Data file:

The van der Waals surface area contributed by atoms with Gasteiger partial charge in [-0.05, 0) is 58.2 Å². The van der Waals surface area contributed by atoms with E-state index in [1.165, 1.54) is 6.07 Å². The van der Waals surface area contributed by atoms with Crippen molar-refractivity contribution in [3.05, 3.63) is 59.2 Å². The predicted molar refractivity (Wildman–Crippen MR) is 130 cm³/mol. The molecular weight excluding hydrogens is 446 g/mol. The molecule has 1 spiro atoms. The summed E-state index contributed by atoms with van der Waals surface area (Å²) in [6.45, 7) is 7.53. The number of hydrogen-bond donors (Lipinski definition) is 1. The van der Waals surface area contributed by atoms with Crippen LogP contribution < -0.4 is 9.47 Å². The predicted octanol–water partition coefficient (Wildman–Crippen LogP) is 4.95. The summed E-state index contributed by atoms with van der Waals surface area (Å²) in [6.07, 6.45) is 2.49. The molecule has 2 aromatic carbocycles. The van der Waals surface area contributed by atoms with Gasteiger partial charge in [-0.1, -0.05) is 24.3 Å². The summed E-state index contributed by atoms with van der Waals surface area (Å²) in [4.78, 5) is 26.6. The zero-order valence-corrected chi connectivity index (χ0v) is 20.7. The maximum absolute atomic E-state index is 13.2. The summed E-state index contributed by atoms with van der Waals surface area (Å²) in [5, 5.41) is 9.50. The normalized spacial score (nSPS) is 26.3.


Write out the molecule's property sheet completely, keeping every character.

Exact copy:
The van der Waals surface area contributed by atoms with Gasteiger partial charge in [-0.05, 0) is 58.2 Å². The van der Waals surface area contributed by atoms with E-state index in [1.165, 1.54) is 6.07 Å². The van der Waals surface area contributed by atoms with Crippen molar-refractivity contribution in [3.05, 3.63) is 59.2 Å². The predicted molar refractivity (Wildman–Crippen MR) is 130 cm³/mol. The molecular weight excluding hydrogens is 446 g/mol. The molecule has 1 spiro atoms. The summed E-state index contributed by atoms with van der Waals surface area (Å²) in [6.45, 7) is 7.53. The number of hydrogen-bond donors (Lipinski definition) is 1. The van der Waals surface area contributed by atoms with Crippen LogP contribution < -0.4 is 9.47 Å². The predicted octanol–water partition coefficient (Wildman–Crippen LogP) is 4.95. The summed E-state index contributed by atoms with van der Waals surface area (Å²) in [6.07, 6.45) is 2.49. The molecule has 2 aromatic carbocycles. The van der Waals surface area contributed by atoms with Gasteiger partial charge in [-0.1, -0.05) is 24.3 Å². The summed E-state index contributed by atoms with van der Waals surface area (Å²) in [4.78, 5) is 26.6. The zero-order valence-corrected chi connectivity index (χ0v) is 20.7. The maximum absolute atomic E-state index is 13.2. The summed E-state index contributed by atoms with van der Waals surface area (Å²) in [5, 5.41) is 9.50. The normalized spacial score (nSPS) is 26.3.